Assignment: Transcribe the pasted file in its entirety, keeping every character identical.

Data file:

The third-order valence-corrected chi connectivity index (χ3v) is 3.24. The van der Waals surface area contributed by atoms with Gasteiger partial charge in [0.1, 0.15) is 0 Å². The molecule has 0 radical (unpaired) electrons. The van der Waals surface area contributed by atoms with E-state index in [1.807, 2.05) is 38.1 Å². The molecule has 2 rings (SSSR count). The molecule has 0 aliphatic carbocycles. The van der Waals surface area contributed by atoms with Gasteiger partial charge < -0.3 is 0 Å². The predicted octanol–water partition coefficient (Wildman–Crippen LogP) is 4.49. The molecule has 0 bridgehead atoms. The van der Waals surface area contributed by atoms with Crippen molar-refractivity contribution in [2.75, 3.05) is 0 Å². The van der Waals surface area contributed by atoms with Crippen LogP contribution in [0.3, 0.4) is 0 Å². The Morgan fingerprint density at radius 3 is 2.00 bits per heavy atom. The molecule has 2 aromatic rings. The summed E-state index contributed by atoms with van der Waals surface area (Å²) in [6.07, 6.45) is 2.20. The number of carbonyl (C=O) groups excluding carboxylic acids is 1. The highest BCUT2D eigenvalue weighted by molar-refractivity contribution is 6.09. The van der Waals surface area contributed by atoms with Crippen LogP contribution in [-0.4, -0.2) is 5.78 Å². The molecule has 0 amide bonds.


The third-order valence-corrected chi connectivity index (χ3v) is 3.24. The van der Waals surface area contributed by atoms with Gasteiger partial charge in [0.1, 0.15) is 0 Å². The molecule has 0 radical (unpaired) electrons. The van der Waals surface area contributed by atoms with E-state index in [1.807, 2.05) is 38.1 Å². The molecule has 2 rings (SSSR count). The molecule has 0 aliphatic carbocycles. The van der Waals surface area contributed by atoms with Gasteiger partial charge < -0.3 is 0 Å². The predicted octanol–water partition coefficient (Wildman–Crippen LogP) is 4.49. The molecule has 0 bridgehead atoms. The van der Waals surface area contributed by atoms with Crippen molar-refractivity contribution in [2.75, 3.05) is 0 Å². The van der Waals surface area contributed by atoms with Crippen LogP contribution in [0.3, 0.4) is 0 Å². The Morgan fingerprint density at radius 3 is 2.00 bits per heavy atom. The molecule has 2 aromatic rings. The summed E-state index contributed by atoms with van der Waals surface area (Å²) in [6.07, 6.45) is 2.20. The number of carbonyl (C=O) groups excluding carboxylic acids is 1. The highest BCUT2D eigenvalue weighted by molar-refractivity contribution is 6.09. The van der Waals surface area contributed by atoms with Crippen LogP contribution in [-0.4, -0.2) is 5.78 Å². The molecule has 0 amide bonds.